Although many teens can’t seem to stop talking to their friends, they often don’t want to talk to their parents. A lack of conversation leaves many parents feeling shut out from their teen’s world. There are some strategies you can use to encourage your teen to talk to you.
1. Reflect What You Hear
When your teen talks to you, don’t jump in and automatically share your opinion. Instead, reflect what you hear to show your child that you’re really listening. This can help you develop a more clear understanding of what your teen is trying to communicate.
2. Treat Your Teen Better than a Stranger
It may sound obvious; however, most of us are guilty of sometimes treating those closest to us the worst. While we tend to be more tolerant and polite to strangers, we often aren’t that tolerate with our families. Avoid using sarcasm or harsh words that you wouldn’t say to a stranger.
It’s important to treat your teen with respect if you want your teen to trust you and feel comfortable communicating with you. Don’t respond to disrespect from your teen with equally disrespectful behavior. It will only damage the relationship further.
3. Validate Your Teen’s Feelings
Validating your teen’s feelings doesn’t mean you have to agree with your teen’s feelings. For example, if your teen says he’s really angry about something, say, “I hear how frustrated you are.” Even if you don’t think the situation warrants such a major reaction. Make it clear that your teen’s feelings are okay.
4. Change Your Pattern of Communication
If your current attempts to communicate with your teen don’t seem to be working, do something different. Continuing the same pattern of communication will only continue to yield the same results. Break the pattern and try something new to see if it encourages your teen to talk.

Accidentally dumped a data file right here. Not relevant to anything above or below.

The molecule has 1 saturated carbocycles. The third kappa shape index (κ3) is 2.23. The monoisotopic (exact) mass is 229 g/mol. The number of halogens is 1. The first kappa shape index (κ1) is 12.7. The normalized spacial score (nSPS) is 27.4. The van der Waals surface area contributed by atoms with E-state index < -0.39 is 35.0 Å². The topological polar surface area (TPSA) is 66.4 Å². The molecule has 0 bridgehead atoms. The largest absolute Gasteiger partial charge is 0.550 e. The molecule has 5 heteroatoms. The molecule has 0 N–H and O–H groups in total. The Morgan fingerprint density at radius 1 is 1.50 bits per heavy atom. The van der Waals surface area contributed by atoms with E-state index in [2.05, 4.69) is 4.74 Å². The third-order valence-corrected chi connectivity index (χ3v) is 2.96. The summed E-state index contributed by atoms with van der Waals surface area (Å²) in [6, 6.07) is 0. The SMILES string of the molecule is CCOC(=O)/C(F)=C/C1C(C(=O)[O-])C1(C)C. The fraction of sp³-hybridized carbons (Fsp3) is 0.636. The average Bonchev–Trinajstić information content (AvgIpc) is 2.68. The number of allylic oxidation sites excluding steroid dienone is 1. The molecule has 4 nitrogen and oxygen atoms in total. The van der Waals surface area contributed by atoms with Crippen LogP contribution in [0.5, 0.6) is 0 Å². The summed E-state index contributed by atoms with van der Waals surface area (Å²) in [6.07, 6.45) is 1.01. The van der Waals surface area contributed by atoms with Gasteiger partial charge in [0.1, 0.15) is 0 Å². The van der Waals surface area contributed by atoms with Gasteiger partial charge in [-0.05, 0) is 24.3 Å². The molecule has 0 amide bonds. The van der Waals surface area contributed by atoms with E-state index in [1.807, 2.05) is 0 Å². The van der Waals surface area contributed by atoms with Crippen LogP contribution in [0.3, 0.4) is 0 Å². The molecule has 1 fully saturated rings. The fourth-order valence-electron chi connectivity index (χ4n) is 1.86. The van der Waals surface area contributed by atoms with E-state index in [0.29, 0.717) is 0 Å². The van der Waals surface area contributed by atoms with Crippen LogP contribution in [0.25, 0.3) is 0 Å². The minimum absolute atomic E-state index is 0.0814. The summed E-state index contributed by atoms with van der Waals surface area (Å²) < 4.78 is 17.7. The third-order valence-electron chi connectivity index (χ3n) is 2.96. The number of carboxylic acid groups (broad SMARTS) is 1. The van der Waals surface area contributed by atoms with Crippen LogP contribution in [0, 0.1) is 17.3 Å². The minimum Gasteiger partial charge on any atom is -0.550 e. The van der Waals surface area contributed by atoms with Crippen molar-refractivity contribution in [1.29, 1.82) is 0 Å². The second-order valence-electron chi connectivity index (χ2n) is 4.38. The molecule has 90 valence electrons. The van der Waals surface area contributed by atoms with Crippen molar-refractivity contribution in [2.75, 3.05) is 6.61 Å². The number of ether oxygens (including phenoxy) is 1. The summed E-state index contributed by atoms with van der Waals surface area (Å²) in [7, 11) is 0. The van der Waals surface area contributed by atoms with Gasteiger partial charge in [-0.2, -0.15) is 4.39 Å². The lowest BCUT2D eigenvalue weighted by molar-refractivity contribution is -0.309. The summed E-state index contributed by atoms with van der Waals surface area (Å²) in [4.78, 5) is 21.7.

5. Listen More Than You Talk
Listening will get you much further than talking when it comes to communicating with your teen. After all, when is the last time you heard a long lecture that caused you to really change your behavior? Instead of listening to the message, your teen will be more likely to be thinking about all the reasons why what you’re saying isn’t helpful.
Be willing to hear what your teen has to say. Use active listening skills to show that you really want to develop an understanding of what your teen is trying to communicate.
6. Ask Questions that Help Your Teen Reach the Answer
Ask questions that encourage your teen to talk to you. Open-ended questions and questions that encourage your teen to arrive at a solution to the problem are often very effective. Questions shouldn’t be overly probing and shouldn’t be accusatory. Instead, approach the subject with a sense of curiosity.
7. Problem-Solve Together
Teens need to start learning how to solve problems independently. However, many teens lack necessary problem-solving skills. If you try to solve all of your teen’s problems for him, he won’t learn. Give your teen guidance in solving problems and teach him how to solve problems on his own in the future.
8. Build Credibility
One common barrier between parents and teens today is that teens don’t see their parents as credible. Instead, they think their parents don’t understand and can’t possibly relate to what they’re going through. It’s important to build credibility so that your teen will trust your opinion and take your feedback seriously. Your teen is much more likely to talk to you if he views you as credible.
Article credit: parentingteens.about.com
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